Just in time for the holidays, December brings back a "bona fide tradition" (Theatrius). Everyone's favorite foul mouthed puppets are back at NCTC for the sixth anniversary of the Tony Award-winning Avenue Q. This "smash hit" (Bay Area Reporter) won over critics and audiences alike in its previous engagements at NCTC, being declared "a local tradition" by San Francisco Travel and pronounced a "funny, sweet and profane puppet-filled musical...only the Grinch could prevent the laughter-filled show from selling out night after night" by the San Francisco Examiner.
In January, NCTC is proud to present Jordan Tannahill's Late Company, an "utterly transfixing" (The Telegraph) family drama which examines the consequences of bullying in the digital age. In an attempt to find closure after a family tragedy, Debora and Michael invite their son's bully and his family over for a dinner party. As the night progresses, pain, loss and rage all come to a head, and there's enough blame for everybody to have a share. At turns both beautiful and brutal, Late Company is a hotbed of visceral tension as questions are raised that no one is prepared to answer.
Jordan Tannahill is widely celebrated as one of Canada's most accomplished young playwrights, filmmakers and all-round multidisciplinary artists. Jordan has received various prizes including the 2014 Governor Generals Award for Drama for Age of Minority: Three Solo Plays, the 2014 John Hirsch Prize for directing, and multiple Dora Awards.
NCTC presents the regional premiere of "the sad and hilarious - sadlarious? - new play" (Vulture) Steve by Mark Gerrard in March. Named one of Ben Brantley's Top Ten in 2015 in The New York Times, Steve asks what happens after "happily ever after"? Steve got his happy ending, but years later, his Prince Charming is sexting another man, his best friend is ill, and he's hitting the expiration date on his desirability. Chock full of acidic wit, musical theatre references, and plenty of heart, Steve is "the ultimate theatre geek's tragicomedy" (Newsday).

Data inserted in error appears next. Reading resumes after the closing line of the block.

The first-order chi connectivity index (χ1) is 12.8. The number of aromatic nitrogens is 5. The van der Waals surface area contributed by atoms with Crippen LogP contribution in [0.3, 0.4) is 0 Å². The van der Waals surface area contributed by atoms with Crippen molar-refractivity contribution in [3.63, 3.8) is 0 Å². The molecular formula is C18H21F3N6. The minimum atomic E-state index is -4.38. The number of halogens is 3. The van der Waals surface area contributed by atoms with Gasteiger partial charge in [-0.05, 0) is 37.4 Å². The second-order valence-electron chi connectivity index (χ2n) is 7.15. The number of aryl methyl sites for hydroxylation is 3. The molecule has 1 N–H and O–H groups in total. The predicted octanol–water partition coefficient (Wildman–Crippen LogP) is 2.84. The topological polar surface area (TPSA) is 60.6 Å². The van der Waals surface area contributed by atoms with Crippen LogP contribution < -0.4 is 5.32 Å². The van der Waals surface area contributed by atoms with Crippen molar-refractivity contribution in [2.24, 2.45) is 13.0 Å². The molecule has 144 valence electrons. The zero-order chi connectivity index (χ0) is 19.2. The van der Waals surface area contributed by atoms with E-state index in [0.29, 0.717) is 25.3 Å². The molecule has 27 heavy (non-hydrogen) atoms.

In April, Philip Dawkins, one of "Chicago theater's brightest young writing talents" (Chicago Tribue) delivers the regional premiere of The Gentleman Caller. Dawkins returns to NCTC after acclaimed productions of Le Switch (2017) and The Homosexuals (2014), with a story about the secrets waiting behind closed doors. Two legends. One interview. Plenty of secrets. Before becoming icons of American theatre, Tennessee Williams and William Inge were just two aspiring playwrights sharing a night together, shut away from the world's judgement. As the liquor flows and confessions begin to spill out, these men reveal sides of themselves the public never saw, in all their vulnerabilities, flaws, and triumphs.